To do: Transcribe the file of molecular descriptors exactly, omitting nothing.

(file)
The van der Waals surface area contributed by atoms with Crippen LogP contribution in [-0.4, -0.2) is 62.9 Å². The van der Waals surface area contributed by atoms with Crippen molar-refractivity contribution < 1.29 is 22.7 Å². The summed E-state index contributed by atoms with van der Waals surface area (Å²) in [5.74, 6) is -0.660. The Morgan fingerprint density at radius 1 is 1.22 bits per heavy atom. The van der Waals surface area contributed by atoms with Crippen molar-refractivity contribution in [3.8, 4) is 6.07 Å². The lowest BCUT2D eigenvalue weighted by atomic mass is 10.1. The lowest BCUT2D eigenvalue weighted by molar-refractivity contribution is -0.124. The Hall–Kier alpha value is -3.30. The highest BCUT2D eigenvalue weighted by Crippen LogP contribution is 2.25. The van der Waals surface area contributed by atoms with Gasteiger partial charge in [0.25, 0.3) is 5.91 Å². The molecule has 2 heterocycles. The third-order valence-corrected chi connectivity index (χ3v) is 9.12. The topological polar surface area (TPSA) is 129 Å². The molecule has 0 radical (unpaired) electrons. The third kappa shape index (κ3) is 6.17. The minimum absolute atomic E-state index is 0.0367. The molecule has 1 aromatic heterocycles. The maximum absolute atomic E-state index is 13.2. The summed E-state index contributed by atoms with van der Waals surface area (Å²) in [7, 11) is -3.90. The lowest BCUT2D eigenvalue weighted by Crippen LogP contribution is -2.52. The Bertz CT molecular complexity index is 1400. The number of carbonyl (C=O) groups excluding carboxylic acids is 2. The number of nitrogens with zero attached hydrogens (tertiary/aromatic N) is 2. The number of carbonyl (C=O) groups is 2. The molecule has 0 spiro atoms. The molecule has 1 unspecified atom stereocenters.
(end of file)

The van der Waals surface area contributed by atoms with Crippen LogP contribution in [-0.4, -0.2) is 62.9 Å². The van der Waals surface area contributed by atoms with Crippen molar-refractivity contribution < 1.29 is 22.7 Å². The summed E-state index contributed by atoms with van der Waals surface area (Å²) in [5.74, 6) is -0.660. The Morgan fingerprint density at radius 1 is 1.22 bits per heavy atom. The van der Waals surface area contributed by atoms with Crippen molar-refractivity contribution in [3.8, 4) is 6.07 Å². The lowest BCUT2D eigenvalue weighted by atomic mass is 10.1. The lowest BCUT2D eigenvalue weighted by molar-refractivity contribution is -0.124. The Hall–Kier alpha value is -3.30. The highest BCUT2D eigenvalue weighted by Crippen LogP contribution is 2.25. The van der Waals surface area contributed by atoms with Gasteiger partial charge in [0.25, 0.3) is 5.91 Å². The molecule has 2 heterocycles. The third-order valence-corrected chi connectivity index (χ3v) is 9.12. The topological polar surface area (TPSA) is 129 Å². The molecule has 0 radical (unpaired) electrons. The third kappa shape index (κ3) is 6.17. The minimum absolute atomic E-state index is 0.0367. The molecule has 1 aromatic heterocycles. The maximum absolute atomic E-state index is 13.2. The summed E-state index contributed by atoms with van der Waals surface area (Å²) in [7, 11) is -3.90. The lowest BCUT2D eigenvalue weighted by Crippen LogP contribution is -2.52. The Bertz CT molecular complexity index is 1400. The number of carbonyl (C=O) groups excluding carboxylic acids is 2. The number of nitrogens with zero attached hydrogens (tertiary/aromatic N) is 2. The number of carbonyl (C=O) groups is 2. The molecule has 0 spiro atoms. The molecule has 1 unspecified atom stereocenters.